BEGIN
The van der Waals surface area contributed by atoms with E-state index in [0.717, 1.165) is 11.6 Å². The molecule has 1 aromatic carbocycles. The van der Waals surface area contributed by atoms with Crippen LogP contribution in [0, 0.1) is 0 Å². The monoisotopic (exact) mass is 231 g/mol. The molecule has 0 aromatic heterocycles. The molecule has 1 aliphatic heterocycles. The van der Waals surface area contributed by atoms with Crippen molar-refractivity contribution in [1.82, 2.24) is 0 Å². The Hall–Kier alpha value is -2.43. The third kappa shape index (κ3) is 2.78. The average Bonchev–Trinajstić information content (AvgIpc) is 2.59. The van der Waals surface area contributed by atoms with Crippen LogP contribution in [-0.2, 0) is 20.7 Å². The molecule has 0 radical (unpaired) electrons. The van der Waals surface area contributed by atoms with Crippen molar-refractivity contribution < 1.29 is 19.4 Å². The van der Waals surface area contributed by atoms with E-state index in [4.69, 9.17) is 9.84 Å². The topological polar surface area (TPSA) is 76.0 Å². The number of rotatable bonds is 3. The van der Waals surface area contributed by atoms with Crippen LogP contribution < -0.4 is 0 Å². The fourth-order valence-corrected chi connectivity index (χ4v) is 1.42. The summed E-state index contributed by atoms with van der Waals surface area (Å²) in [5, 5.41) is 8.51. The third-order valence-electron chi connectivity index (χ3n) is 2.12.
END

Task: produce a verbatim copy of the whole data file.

The van der Waals surface area contributed by atoms with E-state index in [0.717, 1.165) is 11.6 Å². The molecule has 1 aromatic carbocycles. The van der Waals surface area contributed by atoms with Crippen LogP contribution in [0, 0.1) is 0 Å². The monoisotopic (exact) mass is 231 g/mol. The molecule has 0 aromatic heterocycles. The molecule has 1 aliphatic heterocycles. The van der Waals surface area contributed by atoms with Crippen molar-refractivity contribution in [1.82, 2.24) is 0 Å². The Hall–Kier alpha value is -2.43. The third kappa shape index (κ3) is 2.78. The average Bonchev–Trinajstić information content (AvgIpc) is 2.59. The van der Waals surface area contributed by atoms with Crippen LogP contribution in [-0.2, 0) is 20.7 Å². The molecule has 0 radical (unpaired) electrons. The van der Waals surface area contributed by atoms with Crippen molar-refractivity contribution < 1.29 is 19.4 Å². The van der Waals surface area contributed by atoms with E-state index in [4.69, 9.17) is 9.84 Å². The topological polar surface area (TPSA) is 76.0 Å². The number of rotatable bonds is 3. The van der Waals surface area contributed by atoms with Crippen LogP contribution < -0.4 is 0 Å². The fourth-order valence-corrected chi connectivity index (χ4v) is 1.42. The summed E-state index contributed by atoms with van der Waals surface area (Å²) in [5, 5.41) is 8.51. The third-order valence-electron chi connectivity index (χ3n) is 2.12.